"'You did not tell me so,' said Farah. 'No, I did not tell you so,' I said. 'I thought you had human intelligence.'" ~ Out of Africa, by Isak Dinesen

"'Dry up, Waffles!'" ~ Uncle Vanya, by Anton Chekov

"'You are a cat and a rat and a scoundrel to boot,'" ~ Don Quixote, by Miguel de Cervantes

"'You've been talking for fifty years, talking and reading pamphlets. Time you put a stop to it.'" ~ Uncle Vanya, by Anton Chekov

"'Of what art thou afraid, cowardly miscreant? wherefore dost thou weep, thou heart of butter? who persecutes, who molests thee, thou soul of a garret-mouse? or what wants dost thou suffer, beggarly wretch, rolling as thou art in the very bowels of abundance?'" ~ Don Quixote, by Miguel de Cervantes

"'Before, I used to regard every case as a mental case, as abnormal, but now I've come to the conclusion that it is the normal condition of a man to be a crank. You're quite normal.'" ~ Uncle Vanya, by Anton Chekov

~ ~ ~ ~ ~ 

*drops the mic*

Wednesday, April 26, 2017

hashtag tags

Have y'all noticed that I always seem to combine tags?  Like, when was the last time I devoted a whole post to just a single tag?  I have reflected on it, and have been unable to find the answer.

Ah, well.  As you may have guessed, I have indeed been tagged and awarded, and I am indeed about to fill out both honors.  Many thanks to Hamlette and Ev for them -- I appreciate it, old sports!!

(Also the first, I am very sorry about how I've left your beautiful comments hanging without replies for so long.  Rest assured that they have been read and re-read with the utmost delight and that I really do hope to get caught up on comments at some point in the not-too-distant future.)

(Also the second, has anyone else been having problems with Pinterest lately?  The eye candy in this post will have to be whatever I have in the ol' iPhoto reservoir, because Pinterest isn't allowing me to access my pins.  WHICH IS REALLY FRUSTRATING.  BECAUSE I KIND OF COULD USE IT FOR A GRADUATION PROJECT.  So this post will be all hodge-podgy and eclectic and nothing at all like my usual pristinely organized posts.  Humph.)

(Also the third, has anyone else been having problems with Blogger lately??  It has been refusing to properly interpret symbols like the heart thingy.  WHICH IS ALSO REALLY FRUSTRATING.)

Anyway.  Moving on. 

~ Hamlette's tag ~

Les rules: You must be honest. You must answer every question. You must tag at least 4 people.

1.) What book has been on your shelf the longest?   I truly do not know.  Ella Enchanted is the one that springs to mind, but it could also be Charlie and the Chocolate Factory, Perloo the Bold, Doomwyte, 101 Dalmations, or another one altogether.

2.) What is your current read, your last read, and the book you'll read next?  My last read was Shadows on the Grass, by Isak Dinesen.  I'm currently reading Uncle Tom's Cabin for school (I'm not sure what my current read for fun is, since I haven't been doing it a lot lately), and I don't know which book I'll read next.  I HAVE TOO MANY CHOICES.  (Ha, kidding, that's not a thing.)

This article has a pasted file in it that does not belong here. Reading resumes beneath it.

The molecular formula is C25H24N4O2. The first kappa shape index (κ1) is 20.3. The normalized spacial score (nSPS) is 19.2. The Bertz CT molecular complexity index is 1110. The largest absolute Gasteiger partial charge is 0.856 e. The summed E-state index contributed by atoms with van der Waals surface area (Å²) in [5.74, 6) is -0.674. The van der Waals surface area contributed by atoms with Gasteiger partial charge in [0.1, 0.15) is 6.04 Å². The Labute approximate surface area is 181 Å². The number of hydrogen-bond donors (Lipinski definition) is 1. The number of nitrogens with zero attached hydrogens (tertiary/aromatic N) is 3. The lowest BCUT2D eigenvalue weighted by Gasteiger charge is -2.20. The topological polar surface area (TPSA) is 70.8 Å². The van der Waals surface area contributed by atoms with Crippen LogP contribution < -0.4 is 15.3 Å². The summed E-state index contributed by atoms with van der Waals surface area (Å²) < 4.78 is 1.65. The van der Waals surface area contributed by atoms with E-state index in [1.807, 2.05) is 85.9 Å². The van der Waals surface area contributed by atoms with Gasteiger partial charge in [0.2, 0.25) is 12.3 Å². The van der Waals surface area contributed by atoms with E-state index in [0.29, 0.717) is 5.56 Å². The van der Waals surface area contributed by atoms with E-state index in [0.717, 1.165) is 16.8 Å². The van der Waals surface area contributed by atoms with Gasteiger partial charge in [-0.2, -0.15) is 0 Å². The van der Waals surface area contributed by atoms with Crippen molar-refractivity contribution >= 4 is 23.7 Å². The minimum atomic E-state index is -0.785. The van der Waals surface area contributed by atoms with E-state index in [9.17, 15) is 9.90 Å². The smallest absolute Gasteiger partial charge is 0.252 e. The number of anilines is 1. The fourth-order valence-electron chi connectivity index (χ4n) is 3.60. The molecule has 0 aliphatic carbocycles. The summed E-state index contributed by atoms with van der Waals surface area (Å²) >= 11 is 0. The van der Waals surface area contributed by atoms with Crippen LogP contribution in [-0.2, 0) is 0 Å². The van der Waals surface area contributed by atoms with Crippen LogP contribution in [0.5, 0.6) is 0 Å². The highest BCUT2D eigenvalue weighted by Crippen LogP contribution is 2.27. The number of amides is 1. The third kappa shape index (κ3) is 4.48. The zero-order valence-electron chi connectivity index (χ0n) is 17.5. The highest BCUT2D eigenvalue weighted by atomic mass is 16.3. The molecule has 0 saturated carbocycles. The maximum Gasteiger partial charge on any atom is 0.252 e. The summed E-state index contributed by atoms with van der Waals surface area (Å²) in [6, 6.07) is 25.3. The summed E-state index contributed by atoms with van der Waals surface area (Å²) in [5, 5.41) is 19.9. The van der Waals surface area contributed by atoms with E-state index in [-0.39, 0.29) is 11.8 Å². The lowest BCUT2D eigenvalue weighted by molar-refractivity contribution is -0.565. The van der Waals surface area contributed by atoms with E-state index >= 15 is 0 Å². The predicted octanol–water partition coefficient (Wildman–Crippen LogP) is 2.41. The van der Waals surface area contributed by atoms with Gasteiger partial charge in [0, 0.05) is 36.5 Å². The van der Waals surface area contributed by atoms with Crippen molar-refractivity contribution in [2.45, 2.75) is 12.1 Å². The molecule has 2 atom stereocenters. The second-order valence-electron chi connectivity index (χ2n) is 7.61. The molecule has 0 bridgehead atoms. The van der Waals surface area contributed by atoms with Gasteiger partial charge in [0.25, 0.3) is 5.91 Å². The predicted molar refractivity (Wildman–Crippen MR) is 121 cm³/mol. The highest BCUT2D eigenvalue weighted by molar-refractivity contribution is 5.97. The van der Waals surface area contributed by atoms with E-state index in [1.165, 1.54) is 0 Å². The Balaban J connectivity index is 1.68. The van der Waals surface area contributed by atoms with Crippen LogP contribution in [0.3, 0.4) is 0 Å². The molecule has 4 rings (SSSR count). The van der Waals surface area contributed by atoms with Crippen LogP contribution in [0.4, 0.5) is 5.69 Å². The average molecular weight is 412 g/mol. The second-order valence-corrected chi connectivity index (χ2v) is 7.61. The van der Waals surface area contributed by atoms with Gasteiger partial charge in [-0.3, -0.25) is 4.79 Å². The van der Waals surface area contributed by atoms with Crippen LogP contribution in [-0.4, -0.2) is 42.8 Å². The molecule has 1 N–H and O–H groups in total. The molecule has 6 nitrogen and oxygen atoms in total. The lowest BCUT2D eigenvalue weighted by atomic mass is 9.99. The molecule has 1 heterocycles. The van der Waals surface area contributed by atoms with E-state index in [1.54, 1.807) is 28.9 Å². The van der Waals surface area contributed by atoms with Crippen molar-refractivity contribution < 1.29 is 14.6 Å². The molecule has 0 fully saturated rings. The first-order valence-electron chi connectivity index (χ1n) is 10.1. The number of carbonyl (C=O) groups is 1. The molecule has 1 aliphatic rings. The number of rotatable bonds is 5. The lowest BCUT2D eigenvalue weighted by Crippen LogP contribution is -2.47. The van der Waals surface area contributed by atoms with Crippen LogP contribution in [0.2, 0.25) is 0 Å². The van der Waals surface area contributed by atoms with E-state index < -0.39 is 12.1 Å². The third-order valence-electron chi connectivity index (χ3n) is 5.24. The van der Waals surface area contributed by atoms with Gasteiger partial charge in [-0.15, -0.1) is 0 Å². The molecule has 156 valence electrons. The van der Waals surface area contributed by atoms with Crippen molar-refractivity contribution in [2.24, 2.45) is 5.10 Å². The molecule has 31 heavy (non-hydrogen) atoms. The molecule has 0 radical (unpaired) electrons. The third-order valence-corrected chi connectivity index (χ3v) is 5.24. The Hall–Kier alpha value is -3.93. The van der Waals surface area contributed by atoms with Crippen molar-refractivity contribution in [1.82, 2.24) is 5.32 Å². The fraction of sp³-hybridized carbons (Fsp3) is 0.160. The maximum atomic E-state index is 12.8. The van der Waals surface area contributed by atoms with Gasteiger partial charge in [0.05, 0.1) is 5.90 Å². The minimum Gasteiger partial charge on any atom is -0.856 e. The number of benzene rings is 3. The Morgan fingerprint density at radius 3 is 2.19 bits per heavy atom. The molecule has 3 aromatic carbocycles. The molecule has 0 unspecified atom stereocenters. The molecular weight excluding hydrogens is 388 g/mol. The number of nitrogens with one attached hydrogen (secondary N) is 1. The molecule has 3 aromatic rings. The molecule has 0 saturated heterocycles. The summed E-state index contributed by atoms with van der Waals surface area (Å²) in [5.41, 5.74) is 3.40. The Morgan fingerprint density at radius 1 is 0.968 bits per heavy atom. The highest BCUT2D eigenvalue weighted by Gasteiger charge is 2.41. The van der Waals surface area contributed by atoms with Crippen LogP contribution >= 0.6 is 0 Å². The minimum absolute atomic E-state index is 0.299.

3.) What book did everyone like, but you hated?  Hermmmm . . . probably either The Great Gatsby or Robinson Crusoe.  To be fair, I don't hate TGG, but I was less enthusiastic about it than some in my class.

4.) What book do you keep telling yourself you'll read, but you probably won't?  Not sure if this counts, but I've been avoiding John Steinbeck's books.  Also kind of William Faulkner's.  And Moby-Dick.  

5.) What book are you saving for retirement?  No idea.  I haven't any specific plans to that end as of yet.  

6.) Last page: read it first, or wait 'til the end?  It depends.  I typically find myself skipping to the end and reading the last line, at least.  

7.) Acknowledgement: waste of paper and ink, or interesting aside?  I like reading the dedication, but that's different than the acknowledgement, yes?  For a few moments there I was confused.  So, anyway, yes -- I like the dedications; the acknowledgements, not so much.  (Unless they're humorously written, and even then I tend to skim.)

8.) Which book character would you switch places with?  These kind of questions stress me out.  I'm pretty sure I take them too seriously, because my immediate thought is "I WOULDN'T GO BACK OR FORWARD IN TIME OR CHANGE PLACES WITH SOMEONE BECAUSE THAT WOULD GO AGAINST GOD'S PLAN FOR ME SO HA!"  0_0  (So yeah, clearly I over-think it.)

9.) Do you have a book that reminds you of something specific in your life? (Place, time, person?)  
I have a feeling that Anna Karenina will always remind me of December 2015, because that was when I read it, whilst recovering from wisdom teeth surgery. 

10.) Name a book that you acquired in an interesting way.  Blogger review programs?  The "take a book, leave a book" thing at the library?  Like Hamlette, the majority of my books are acquired in normal ways. :-P

11.) Have you ever given a book away for a special reason to a special person?  Yup -- I gave a copy of Peter Pan to one of my friends because we had performed a selection from it for a school assignment, and she had never read it. :)

12.) Which book has been with you most places?  . . . ?  The Bible?  I'm not sure, sorry!

13.) Any "required reading" you hated in high school that wasn't so bad later?